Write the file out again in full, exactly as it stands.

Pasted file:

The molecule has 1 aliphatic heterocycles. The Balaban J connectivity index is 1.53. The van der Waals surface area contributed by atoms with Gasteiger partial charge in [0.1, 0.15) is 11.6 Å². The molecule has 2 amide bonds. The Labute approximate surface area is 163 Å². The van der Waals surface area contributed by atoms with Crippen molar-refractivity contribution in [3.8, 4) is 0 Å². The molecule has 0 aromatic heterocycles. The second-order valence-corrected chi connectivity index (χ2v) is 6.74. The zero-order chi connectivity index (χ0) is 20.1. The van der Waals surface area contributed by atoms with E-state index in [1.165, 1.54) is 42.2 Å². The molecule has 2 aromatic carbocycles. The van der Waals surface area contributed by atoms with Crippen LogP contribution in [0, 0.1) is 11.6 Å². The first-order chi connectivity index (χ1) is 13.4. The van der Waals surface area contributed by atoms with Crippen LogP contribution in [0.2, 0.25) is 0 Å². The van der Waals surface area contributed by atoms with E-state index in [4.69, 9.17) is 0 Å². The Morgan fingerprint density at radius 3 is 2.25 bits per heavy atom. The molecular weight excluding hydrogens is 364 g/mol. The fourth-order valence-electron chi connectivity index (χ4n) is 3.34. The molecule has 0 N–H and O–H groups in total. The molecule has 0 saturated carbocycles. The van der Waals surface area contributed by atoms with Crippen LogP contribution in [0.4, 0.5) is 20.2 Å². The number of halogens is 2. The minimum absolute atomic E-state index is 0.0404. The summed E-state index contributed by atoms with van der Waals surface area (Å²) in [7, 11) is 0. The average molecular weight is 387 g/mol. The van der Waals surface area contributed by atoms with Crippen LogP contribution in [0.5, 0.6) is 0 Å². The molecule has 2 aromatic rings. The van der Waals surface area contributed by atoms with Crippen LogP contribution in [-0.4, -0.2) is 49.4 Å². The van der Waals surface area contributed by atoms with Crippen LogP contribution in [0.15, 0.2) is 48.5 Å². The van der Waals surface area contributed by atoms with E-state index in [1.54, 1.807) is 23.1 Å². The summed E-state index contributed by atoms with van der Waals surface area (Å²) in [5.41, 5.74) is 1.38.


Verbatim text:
The molecule has 1 aliphatic heterocycles. The Balaban J connectivity index is 1.53. The van der Waals surface area contributed by atoms with Gasteiger partial charge in [0.1, 0.15) is 11.6 Å². The molecule has 2 amide bonds. The Labute approximate surface area is 163 Å². The van der Waals surface area contributed by atoms with Crippen molar-refractivity contribution in [3.8, 4) is 0 Å². The molecule has 0 aromatic heterocycles. The second-order valence-corrected chi connectivity index (χ2v) is 6.74. The zero-order chi connectivity index (χ0) is 20.1. The van der Waals surface area contributed by atoms with E-state index in [1.165, 1.54) is 42.2 Å². The molecule has 2 aromatic carbocycles. The van der Waals surface area contributed by atoms with Crippen LogP contribution in [0, 0.1) is 11.6 Å². The first-order chi connectivity index (χ1) is 13.4. The van der Waals surface area contributed by atoms with Crippen LogP contribution in [0.2, 0.25) is 0 Å². The van der Waals surface area contributed by atoms with E-state index in [4.69, 9.17) is 0 Å². The Morgan fingerprint density at radius 3 is 2.25 bits per heavy atom. The molecular weight excluding hydrogens is 364 g/mol. The fourth-order valence-electron chi connectivity index (χ4n) is 3.34. The molecule has 0 N–H and O–H groups in total. The molecule has 0 saturated carbocycles. The van der Waals surface area contributed by atoms with Crippen LogP contribution in [0.4, 0.5) is 20.2 Å². The number of halogens is 2. The minimum absolute atomic E-state index is 0.0404. The summed E-state index contributed by atoms with van der Waals surface area (Å²) in [7, 11) is 0. The average molecular weight is 387 g/mol. The van der Waals surface area contributed by atoms with Crippen LogP contribution in [0.5, 0.6) is 0 Å². The molecule has 2 aromatic rings. The van der Waals surface area contributed by atoms with Crippen LogP contribution in [-0.4, -0.2) is 49.4 Å². The van der Waals surface area contributed by atoms with Crippen LogP contribution in [0.15, 0.2) is 48.5 Å². The van der Waals surface area contributed by atoms with E-state index in [1.54, 1.807) is 23.1 Å². The summed E-state index contributed by atoms with van der Waals surface area (Å²) in [5.41, 5.74) is 1.38.